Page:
Orphan lambs can pay their way and do just as well as those raised by the ewe.
But, says Cargill’s technical sales manager Georgina Croxford, this is providing that quality diets and good management are on offer.
“It might be tempting to cut corners with orphan lambs as they are another job in the busy lambing season but where good orphan lamb systems are in place the outcome can be cost-effective. From a flock perspective this is important as poor lambs, not managed well, will reduce the overall performance and profitability of the whole operation.”
While in some cases a good foster ewe may be found to take on weaker or orphan lambs, more often than not a group of these lambs can be raised together and fed on a ewe milk replacer.
“Select a good milk replacer,” adds Ms Croxford. “And make sure it is concentrated enough. If the bag states to mix to a 20% concentration, you need 200g powder to 800ml water. If you decide to ‘spin it out a bit further’ and use 200g powder to a litre of water then the lambs will get a diluted feed and will be underfed. So don’t cut corners and inadvertently restrict nutrient availability and hence growth rates with inferior milk or a dilution factor.”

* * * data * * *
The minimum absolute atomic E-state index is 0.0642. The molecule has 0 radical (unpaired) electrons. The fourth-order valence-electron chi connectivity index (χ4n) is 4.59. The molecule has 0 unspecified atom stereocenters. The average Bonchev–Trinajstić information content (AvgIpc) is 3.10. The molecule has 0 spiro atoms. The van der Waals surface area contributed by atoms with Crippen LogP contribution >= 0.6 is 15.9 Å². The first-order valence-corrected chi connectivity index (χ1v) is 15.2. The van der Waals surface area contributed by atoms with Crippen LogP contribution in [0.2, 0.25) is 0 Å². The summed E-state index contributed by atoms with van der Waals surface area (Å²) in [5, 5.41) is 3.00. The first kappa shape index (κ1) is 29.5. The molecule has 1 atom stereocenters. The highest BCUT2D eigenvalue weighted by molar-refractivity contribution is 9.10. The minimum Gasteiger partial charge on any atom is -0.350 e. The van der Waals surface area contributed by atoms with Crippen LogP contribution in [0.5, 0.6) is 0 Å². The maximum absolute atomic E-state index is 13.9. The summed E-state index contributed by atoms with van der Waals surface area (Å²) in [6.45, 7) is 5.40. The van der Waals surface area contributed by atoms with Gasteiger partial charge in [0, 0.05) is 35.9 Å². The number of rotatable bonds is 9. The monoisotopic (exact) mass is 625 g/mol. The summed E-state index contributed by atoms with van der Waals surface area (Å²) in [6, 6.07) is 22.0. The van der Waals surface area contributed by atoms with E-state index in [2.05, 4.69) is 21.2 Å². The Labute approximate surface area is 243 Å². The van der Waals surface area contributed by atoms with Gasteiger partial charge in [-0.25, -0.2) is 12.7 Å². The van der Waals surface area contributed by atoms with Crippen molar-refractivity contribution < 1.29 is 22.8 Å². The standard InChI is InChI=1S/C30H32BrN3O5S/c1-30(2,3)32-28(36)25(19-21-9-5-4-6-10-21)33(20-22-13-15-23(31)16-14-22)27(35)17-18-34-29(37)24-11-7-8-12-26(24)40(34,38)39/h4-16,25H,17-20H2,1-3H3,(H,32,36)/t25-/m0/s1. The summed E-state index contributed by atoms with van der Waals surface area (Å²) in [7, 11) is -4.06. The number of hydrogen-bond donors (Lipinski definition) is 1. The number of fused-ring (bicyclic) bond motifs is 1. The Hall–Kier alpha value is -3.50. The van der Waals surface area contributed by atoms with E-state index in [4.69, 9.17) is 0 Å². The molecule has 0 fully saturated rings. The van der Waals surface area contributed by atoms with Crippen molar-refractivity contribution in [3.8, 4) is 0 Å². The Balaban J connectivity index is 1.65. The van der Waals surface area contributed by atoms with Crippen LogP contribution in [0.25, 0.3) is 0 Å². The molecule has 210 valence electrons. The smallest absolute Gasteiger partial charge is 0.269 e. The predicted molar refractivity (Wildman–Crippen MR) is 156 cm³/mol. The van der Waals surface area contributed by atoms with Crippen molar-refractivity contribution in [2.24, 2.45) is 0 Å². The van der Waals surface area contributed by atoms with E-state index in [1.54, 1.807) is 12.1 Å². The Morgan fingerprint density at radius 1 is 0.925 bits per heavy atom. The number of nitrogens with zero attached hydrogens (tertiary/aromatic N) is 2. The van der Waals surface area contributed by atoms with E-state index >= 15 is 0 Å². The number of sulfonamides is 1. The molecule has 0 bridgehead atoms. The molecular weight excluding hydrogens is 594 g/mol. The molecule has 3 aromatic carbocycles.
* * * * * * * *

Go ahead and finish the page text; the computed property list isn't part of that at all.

A good feeding system is also vital.
“Use one that suits the young lambs and encourages feeding. An ad lib bucket with fresh warm milk generally works well. It must be kept clean and well serviced though, and it must be robust – find a system that is tried and tested.”
Rearing lambs artificially to target finishing weights may look expensive with costs around £45 a figure which includes milk replacer, lamb creep, bedding, forage, vet and medicine cost. Ms Croxford adds that at current lamb prices and including labour costs a profit margin around £25 is possible and with better management £30 per lamb could be achievable.
“In this way you can determine if rearing orphan lambs will make financial sense on your farm.
“A small input cost may lead to an excellent return. Good management will mean the difference between financial success and financial failure.”